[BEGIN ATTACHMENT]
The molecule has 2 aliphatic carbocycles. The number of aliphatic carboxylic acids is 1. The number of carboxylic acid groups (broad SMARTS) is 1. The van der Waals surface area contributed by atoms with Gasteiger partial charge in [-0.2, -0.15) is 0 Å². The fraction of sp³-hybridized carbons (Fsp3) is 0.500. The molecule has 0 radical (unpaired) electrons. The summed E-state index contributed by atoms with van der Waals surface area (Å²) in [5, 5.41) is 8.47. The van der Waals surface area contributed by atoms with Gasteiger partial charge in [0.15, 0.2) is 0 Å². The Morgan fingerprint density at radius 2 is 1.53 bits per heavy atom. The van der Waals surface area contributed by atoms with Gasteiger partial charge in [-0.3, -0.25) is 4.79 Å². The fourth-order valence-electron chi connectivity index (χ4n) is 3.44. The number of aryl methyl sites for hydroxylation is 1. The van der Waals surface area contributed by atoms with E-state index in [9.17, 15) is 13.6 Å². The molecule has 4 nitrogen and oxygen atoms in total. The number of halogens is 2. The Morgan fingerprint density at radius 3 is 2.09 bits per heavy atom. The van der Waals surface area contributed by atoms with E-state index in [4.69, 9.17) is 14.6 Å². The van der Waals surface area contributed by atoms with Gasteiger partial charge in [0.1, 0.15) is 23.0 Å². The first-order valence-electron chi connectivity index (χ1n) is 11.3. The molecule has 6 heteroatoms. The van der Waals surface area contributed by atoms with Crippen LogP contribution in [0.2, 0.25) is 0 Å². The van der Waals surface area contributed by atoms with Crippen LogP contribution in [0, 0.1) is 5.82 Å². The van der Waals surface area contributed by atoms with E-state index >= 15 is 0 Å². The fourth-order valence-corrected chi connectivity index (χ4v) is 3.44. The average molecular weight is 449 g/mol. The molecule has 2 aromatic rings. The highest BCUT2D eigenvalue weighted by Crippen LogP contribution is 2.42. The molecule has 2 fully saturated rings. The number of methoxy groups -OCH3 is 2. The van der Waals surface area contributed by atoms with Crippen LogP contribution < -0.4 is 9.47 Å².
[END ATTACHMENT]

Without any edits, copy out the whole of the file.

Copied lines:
The molecule has 2 aliphatic carbocycles. The number of aliphatic carboxylic acids is 1. The number of carboxylic acid groups (broad SMARTS) is 1. The van der Waals surface area contributed by atoms with Gasteiger partial charge in [-0.2, -0.15) is 0 Å². The fraction of sp³-hybridized carbons (Fsp3) is 0.500. The molecule has 0 radical (unpaired) electrons. The summed E-state index contributed by atoms with van der Waals surface area (Å²) in [5, 5.41) is 8.47. The van der Waals surface area contributed by atoms with Gasteiger partial charge in [0.15, 0.2) is 0 Å². The Morgan fingerprint density at radius 2 is 1.53 bits per heavy atom. The van der Waals surface area contributed by atoms with Gasteiger partial charge in [-0.3, -0.25) is 4.79 Å². The fourth-order valence-electron chi connectivity index (χ4n) is 3.44. The number of aryl methyl sites for hydroxylation is 1. The van der Waals surface area contributed by atoms with E-state index in [9.17, 15) is 13.6 Å². The molecule has 4 nitrogen and oxygen atoms in total. The number of halogens is 2. The Morgan fingerprint density at radius 3 is 2.09 bits per heavy atom. The van der Waals surface area contributed by atoms with E-state index in [4.69, 9.17) is 14.6 Å². The van der Waals surface area contributed by atoms with Gasteiger partial charge in [0.1, 0.15) is 23.0 Å². The first-order valence-electron chi connectivity index (χ1n) is 11.3. The molecule has 6 heteroatoms. The van der Waals surface area contributed by atoms with Crippen LogP contribution in [0.2, 0.25) is 0 Å². The van der Waals surface area contributed by atoms with Crippen LogP contribution in [0, 0.1) is 5.82 Å². The van der Waals surface area contributed by atoms with E-state index >= 15 is 0 Å². The fourth-order valence-corrected chi connectivity index (χ4v) is 3.44. The average molecular weight is 449 g/mol. The molecule has 2 aromatic rings. The highest BCUT2D eigenvalue weighted by Crippen LogP contribution is 2.42. The molecule has 2 fully saturated rings. The number of methoxy groups -OCH3 is 2. The van der Waals surface area contributed by atoms with Crippen LogP contribution < -0.4 is 9.47 Å².